Democrats stall Obama’s nominees for SEC over political money dispute
Apr 08, 2016 06:13 AM EDT
United States President Barack Obama's nominees for the Securities and Exchange Commission have been stalled by oppositions from the top Democrats in the senate. The senators are arguing whether the nominees support requiring publicly traded corporations to disclose their political spending.
According to ABC News, Senators Lisa Fairfax, a Democrat, and Hester Peirce, a Republican, have been in the middle of the issue. Senators Chuck Schumer, a Democrat from New York, and Elizabeth Warren, a Democrat from Mississippi, were among the four members of the Senate Banking, Housing and Urban Affairs Committee that opposed the choices of the US President. This led to Senator Richard Shelby, chairman, to postpone the said vote on Thursday.
Schumer argued that the nominees are 'fence-sitting' on the issue of forcing corporations to reveal their political spending. It is notable that the Republicans have succeeded in blocking the proposal in 2015's catch-all spending bill.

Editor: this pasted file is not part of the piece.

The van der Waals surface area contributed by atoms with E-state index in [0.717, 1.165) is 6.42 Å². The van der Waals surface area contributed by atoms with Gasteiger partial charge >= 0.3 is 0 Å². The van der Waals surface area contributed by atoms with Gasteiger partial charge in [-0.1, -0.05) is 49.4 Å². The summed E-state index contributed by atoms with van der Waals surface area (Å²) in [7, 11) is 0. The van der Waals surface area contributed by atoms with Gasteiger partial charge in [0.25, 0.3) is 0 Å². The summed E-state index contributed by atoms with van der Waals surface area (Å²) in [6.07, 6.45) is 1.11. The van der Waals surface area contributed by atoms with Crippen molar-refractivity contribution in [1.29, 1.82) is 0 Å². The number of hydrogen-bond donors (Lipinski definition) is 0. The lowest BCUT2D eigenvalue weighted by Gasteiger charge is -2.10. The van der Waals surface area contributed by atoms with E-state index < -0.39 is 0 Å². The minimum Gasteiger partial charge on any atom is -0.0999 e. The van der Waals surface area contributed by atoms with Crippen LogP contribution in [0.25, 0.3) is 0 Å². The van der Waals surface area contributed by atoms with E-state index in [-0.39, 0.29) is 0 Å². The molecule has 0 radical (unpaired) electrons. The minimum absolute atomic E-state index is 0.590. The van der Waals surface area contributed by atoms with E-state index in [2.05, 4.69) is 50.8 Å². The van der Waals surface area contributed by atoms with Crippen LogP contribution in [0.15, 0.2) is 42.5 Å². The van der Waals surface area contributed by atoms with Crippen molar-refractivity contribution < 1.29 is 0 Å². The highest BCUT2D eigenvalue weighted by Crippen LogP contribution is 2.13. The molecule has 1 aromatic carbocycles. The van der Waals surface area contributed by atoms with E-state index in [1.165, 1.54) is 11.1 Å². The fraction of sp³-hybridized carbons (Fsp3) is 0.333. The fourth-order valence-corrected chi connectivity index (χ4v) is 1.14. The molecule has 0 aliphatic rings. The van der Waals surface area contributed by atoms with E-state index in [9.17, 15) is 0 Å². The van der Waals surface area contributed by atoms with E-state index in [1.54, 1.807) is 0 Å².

According to Yahoo, Schumer said in statement that "The SEC needs commissioners who believe in and support campaign spending transparency. I hope that both nominees will reconsider their fence-sitting on this critical issue before the vote, and make clear that they will support an SEC rule that will help root out secret money from our politics."
The opposition from President Obama allies to Fairfax, a Democrat, was said to be unusual in the situation while Peirce was recommended by the Republicans. Shelby already planned them to proceed together but was held off after Schumer, Warren, Jeff Merkley and Robert Menendez said their concerns.
In the recent years, many consumers and liberal groups with some of Democratic lawmakers have asked the SEC to make a rule that would require public companies to disclose their political donations to nonprofit groups. Herald Courier reported that the shareholders, also part of the company, should be knowledgeable of which political candidates are being supported with money. However, opponents held that political spending is something that shareholders need to know about a company.
Republicans even said that that the move by the SEC entitles to abuse of power. Meanwhile, Fairfax and Peirce said that the SEC appears to be prevented from approving the rule by the Republican amendment. Fairfax added she would want to consider the various arguments in the issue.